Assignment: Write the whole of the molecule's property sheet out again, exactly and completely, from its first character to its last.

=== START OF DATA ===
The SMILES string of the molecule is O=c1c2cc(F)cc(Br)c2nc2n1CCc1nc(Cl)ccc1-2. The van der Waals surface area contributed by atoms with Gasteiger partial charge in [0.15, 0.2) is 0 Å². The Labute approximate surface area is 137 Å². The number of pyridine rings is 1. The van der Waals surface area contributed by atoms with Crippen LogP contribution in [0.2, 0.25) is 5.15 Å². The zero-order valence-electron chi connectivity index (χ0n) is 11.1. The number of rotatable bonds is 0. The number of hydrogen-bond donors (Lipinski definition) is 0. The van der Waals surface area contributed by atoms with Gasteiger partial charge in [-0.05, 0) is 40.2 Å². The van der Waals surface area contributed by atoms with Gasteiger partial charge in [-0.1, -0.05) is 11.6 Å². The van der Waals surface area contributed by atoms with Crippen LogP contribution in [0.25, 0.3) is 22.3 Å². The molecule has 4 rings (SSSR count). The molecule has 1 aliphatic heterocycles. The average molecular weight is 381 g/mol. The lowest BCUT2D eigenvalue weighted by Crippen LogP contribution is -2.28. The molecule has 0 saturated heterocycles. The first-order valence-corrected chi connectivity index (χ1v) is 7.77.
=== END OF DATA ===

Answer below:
The SMILES string of the molecule is O=c1c2cc(F)cc(Br)c2nc2n1CCc1nc(Cl)ccc1-2. The van der Waals surface area contributed by atoms with Gasteiger partial charge in [0.15, 0.2) is 0 Å². The Labute approximate surface area is 137 Å². The number of pyridine rings is 1. The van der Waals surface area contributed by atoms with Crippen LogP contribution in [0.2, 0.25) is 5.15 Å². The zero-order valence-electron chi connectivity index (χ0n) is 11.1. The number of rotatable bonds is 0. The number of hydrogen-bond donors (Lipinski definition) is 0. The van der Waals surface area contributed by atoms with Gasteiger partial charge in [-0.05, 0) is 40.2 Å². The van der Waals surface area contributed by atoms with Gasteiger partial charge in [-0.1, -0.05) is 11.6 Å². The van der Waals surface area contributed by atoms with Crippen LogP contribution in [0.25, 0.3) is 22.3 Å². The molecule has 4 rings (SSSR count). The molecule has 1 aliphatic heterocycles. The average molecular weight is 381 g/mol. The lowest BCUT2D eigenvalue weighted by Crippen LogP contribution is -2.28. The molecule has 0 saturated heterocycles. The first-order valence-corrected chi connectivity index (χ1v) is 7.77.